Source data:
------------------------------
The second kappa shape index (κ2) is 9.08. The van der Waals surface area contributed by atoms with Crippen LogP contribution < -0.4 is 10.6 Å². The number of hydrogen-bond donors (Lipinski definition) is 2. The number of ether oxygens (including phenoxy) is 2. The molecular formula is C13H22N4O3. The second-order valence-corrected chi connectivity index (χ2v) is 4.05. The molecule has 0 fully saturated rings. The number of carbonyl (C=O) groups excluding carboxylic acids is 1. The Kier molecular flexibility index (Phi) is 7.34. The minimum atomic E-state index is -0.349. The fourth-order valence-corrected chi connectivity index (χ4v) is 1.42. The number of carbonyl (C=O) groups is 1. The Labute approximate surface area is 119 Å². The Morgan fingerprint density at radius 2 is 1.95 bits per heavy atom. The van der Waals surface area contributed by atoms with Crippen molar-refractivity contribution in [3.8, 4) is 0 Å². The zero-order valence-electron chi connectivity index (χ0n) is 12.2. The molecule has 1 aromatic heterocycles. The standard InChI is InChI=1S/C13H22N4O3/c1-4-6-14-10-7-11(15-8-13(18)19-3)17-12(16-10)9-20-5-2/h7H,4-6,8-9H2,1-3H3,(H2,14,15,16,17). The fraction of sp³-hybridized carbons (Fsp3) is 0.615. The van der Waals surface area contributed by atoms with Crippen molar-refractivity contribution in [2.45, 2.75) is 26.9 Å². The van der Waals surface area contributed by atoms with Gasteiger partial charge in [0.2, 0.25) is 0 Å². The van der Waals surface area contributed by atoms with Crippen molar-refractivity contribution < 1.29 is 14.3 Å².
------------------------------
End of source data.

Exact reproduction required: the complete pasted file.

The second kappa shape index (κ2) is 9.08. The van der Waals surface area contributed by atoms with Crippen LogP contribution < -0.4 is 10.6 Å². The number of hydrogen-bond donors (Lipinski definition) is 2. The number of ether oxygens (including phenoxy) is 2. The molecular formula is C13H22N4O3. The second-order valence-corrected chi connectivity index (χ2v) is 4.05. The molecule has 0 fully saturated rings. The number of carbonyl (C=O) groups excluding carboxylic acids is 1. The Kier molecular flexibility index (Phi) is 7.34. The minimum atomic E-state index is -0.349. The fourth-order valence-corrected chi connectivity index (χ4v) is 1.42. The number of carbonyl (C=O) groups is 1. The Labute approximate surface area is 119 Å². The Morgan fingerprint density at radius 2 is 1.95 bits per heavy atom. The van der Waals surface area contributed by atoms with Crippen molar-refractivity contribution in [3.8, 4) is 0 Å². The zero-order valence-electron chi connectivity index (χ0n) is 12.2. The molecule has 1 aromatic heterocycles. The standard InChI is InChI=1S/C13H22N4O3/c1-4-6-14-10-7-11(15-8-13(18)19-3)17-12(16-10)9-20-5-2/h7H,4-6,8-9H2,1-3H3,(H2,14,15,16,17). The fraction of sp³-hybridized carbons (Fsp3) is 0.615. The van der Waals surface area contributed by atoms with Crippen molar-refractivity contribution in [2.45, 2.75) is 26.9 Å². The van der Waals surface area contributed by atoms with Gasteiger partial charge in [0.2, 0.25) is 0 Å². The van der Waals surface area contributed by atoms with Crippen molar-refractivity contribution < 1.29 is 14.3 Å².